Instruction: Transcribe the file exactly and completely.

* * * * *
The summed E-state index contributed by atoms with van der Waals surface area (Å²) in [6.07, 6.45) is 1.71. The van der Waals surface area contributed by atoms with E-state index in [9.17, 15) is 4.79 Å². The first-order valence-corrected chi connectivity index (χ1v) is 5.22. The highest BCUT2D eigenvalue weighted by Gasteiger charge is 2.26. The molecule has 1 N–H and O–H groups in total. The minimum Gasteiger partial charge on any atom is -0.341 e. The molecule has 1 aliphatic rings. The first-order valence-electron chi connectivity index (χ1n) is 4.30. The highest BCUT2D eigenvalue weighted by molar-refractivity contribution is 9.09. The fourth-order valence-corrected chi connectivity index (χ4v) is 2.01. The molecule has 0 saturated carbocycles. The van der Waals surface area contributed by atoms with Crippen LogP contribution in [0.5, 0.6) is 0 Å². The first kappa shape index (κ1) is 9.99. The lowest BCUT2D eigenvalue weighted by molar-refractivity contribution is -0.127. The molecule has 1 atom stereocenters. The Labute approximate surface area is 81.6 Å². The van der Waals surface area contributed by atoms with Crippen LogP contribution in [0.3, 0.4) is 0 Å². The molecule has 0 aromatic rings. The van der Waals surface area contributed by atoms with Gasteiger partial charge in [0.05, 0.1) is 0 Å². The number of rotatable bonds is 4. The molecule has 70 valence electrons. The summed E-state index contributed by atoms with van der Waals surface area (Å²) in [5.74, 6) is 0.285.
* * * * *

The summed E-state index contributed by atoms with van der Waals surface area (Å²) in [6.07, 6.45) is 1.71. The van der Waals surface area contributed by atoms with E-state index in [9.17, 15) is 4.79 Å². The first-order valence-corrected chi connectivity index (χ1v) is 5.22. The highest BCUT2D eigenvalue weighted by Gasteiger charge is 2.26. The molecule has 1 N–H and O–H groups in total. The minimum Gasteiger partial charge on any atom is -0.341 e. The molecule has 1 aliphatic rings. The first-order valence-electron chi connectivity index (χ1n) is 4.30. The highest BCUT2D eigenvalue weighted by molar-refractivity contribution is 9.09. The fourth-order valence-corrected chi connectivity index (χ4v) is 2.01. The molecule has 0 saturated carbocycles. The van der Waals surface area contributed by atoms with Crippen LogP contribution in [0.5, 0.6) is 0 Å². The first kappa shape index (κ1) is 9.99. The lowest BCUT2D eigenvalue weighted by molar-refractivity contribution is -0.127. The molecule has 1 atom stereocenters. The Labute approximate surface area is 81.6 Å². The van der Waals surface area contributed by atoms with Crippen LogP contribution in [0.3, 0.4) is 0 Å². The molecule has 0 aromatic rings. The van der Waals surface area contributed by atoms with Gasteiger partial charge in [0.05, 0.1) is 0 Å². The number of rotatable bonds is 4. The molecule has 70 valence electrons. The summed E-state index contributed by atoms with van der Waals surface area (Å²) in [5.74, 6) is 0.285.